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Tulip mania

5 biggest economic bubbles in history

Economic bubbles occur when the price of an asset, such as stocks or real estate, is driven up artificially and becomes disconnected from its underlying value.

An economic bubble is a time of fast economic expansion that is driven by speculative enthusiasm and excessively high asset prices. A bubble is characterized by an increase in demand for an asset, such as commodities, stocks or real estate, which drives up its price. A number of factors, including easy access to credit, low interest rates and investor optimism, frequently combine to create financial bubbles.

The asset’s price rises as more individuals invest in it, luring even more capital. Its price eventually falls below a level that can be sustained, which causes a sell-off and a sharp collapse in value. This causes widespread losses for investors and can have a large negative impact on the overall economy.

Here are five significant economic bubbles in history.

Tulip mania (1634–1637)

A financial bubble called “tulip mania” affected the Netherlands in the early 1600s and was based on the price of tulip bulbs. At the time, tulips were a brand-new, exotic flower that was greatly admired for its beauty in Europe. Tulip prices increased along with the rise in demand, reaching previously unheard-of heights before abruptly plummeting.

Numerous investors, including affluent merchants and aristocrats, lost their fortunes when the tulip bubble burst, leaving them with worthless bulbs. Considered one of the earliest historical economic bubbles, the tulip mania is sometimes cited as a warning about the risks of speculation.

The South Sea bubble (1720)

A speculative bubble known as the South Sea bubble developed in England in the early 1700s and was based on the South Sea Company, which had been given a monopoly on trade with South America. The company’s stock swiftly increased in value, sparking a buying frenzy among speculators.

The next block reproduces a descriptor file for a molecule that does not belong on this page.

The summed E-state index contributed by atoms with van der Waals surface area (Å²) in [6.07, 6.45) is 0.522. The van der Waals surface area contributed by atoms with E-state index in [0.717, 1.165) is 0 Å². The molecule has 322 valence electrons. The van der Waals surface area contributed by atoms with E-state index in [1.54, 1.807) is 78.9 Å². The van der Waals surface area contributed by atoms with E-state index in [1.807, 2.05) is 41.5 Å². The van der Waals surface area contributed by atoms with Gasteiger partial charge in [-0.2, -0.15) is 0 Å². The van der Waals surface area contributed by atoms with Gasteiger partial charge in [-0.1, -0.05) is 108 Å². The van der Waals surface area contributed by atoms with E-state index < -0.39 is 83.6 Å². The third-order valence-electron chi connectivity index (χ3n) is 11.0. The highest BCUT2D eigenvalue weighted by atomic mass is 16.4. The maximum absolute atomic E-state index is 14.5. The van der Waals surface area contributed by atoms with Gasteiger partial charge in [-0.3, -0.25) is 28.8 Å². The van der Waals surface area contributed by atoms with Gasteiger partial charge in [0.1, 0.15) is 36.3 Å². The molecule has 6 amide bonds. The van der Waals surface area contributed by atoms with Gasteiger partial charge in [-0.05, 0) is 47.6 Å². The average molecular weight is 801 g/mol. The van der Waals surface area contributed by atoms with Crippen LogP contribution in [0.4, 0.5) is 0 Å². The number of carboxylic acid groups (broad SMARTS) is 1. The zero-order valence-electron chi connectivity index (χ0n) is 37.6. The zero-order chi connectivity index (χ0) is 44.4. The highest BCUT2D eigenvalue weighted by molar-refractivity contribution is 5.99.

When the bubble burst in 1720, the value of the company’s stock fell precipitously. Many investors lost all of their money, and this resulted in widespread poverty and unemployment. The South Sea bubble had a big influence on the English economy and is regarded as one of the first financial crises in modern history.

The economic crisis also resulted in a decrease in consumer spending, undermining public confidence in the government and the financial system, leading to a general distrust of speculative investment that lasted for several decades.

Railroad mania (1845–1847)

The railroad craze, commonly referred to as the “railway mania” of the 1840s, was a time when the railway sector in Great Britain experienced significant growth. Railroad stock speculation, which saw a fast increase in value and sparked a speculative frenzy, was the primary driver of the bubble. When the bubble burst in 1847, the value of railroad stocks fell, resulting in significant financial losses for everyone.

The railroad mania resulted in severe financial losses for many investors, including affluent people and banks, who lost a lot of money. Because there was less demand for railway shares, there was less spending by consumers, which had a detrimental effect on the whole economy. In the years that followed, speculative investment declined as a result of the financial losses from the railroad mania, which also contributed to a general decline in stock market confidence.

Stock market crash (1929)

The Great Depression was ushered in by the stock market crash of 1929, a turning point in the development of the world economy. The depression was a prolonged worldwide economic downturn that had far-reaching and enduring effects on the global economy.

A speculative stock market bubble lasted for more than a decade and was inflated by a number of causes, including easy borrowing and optimism about the future, which contributed to the disaster.

The bubble burst on Oct. 29, 1929, sending the stock market into a tailspin and generating significant financial losses for everyone involved. The Dow Jones Industrial Average (DJIA) experienced a loss of nearly 25% of its value on that day, which is commonly referred to as “Black Tuesday.”

The DJIA lost nearly 89% of its overall value over the period of several months, from its high in September 1929 to its low point in July 1932. High unemployment, widespread poverty, bank failures and a decrease in crop prices were only a few of the far-reaching effects of the catastrophe.

Dot-com bubble (1995–2000)

The dot-com bubble was a financial bubble that took place in the late 1990s and early 2000s as a result of the internet’s explosive expansion and the dot-com enterprises — e.g. eBay, Google, Amazon, Yahoo and TheGlobe.com — that emerged during this time. Dot-com stock speculation, which saw a fast increase in value and subsequent speculative frenzy, was the primary driver of the bubble.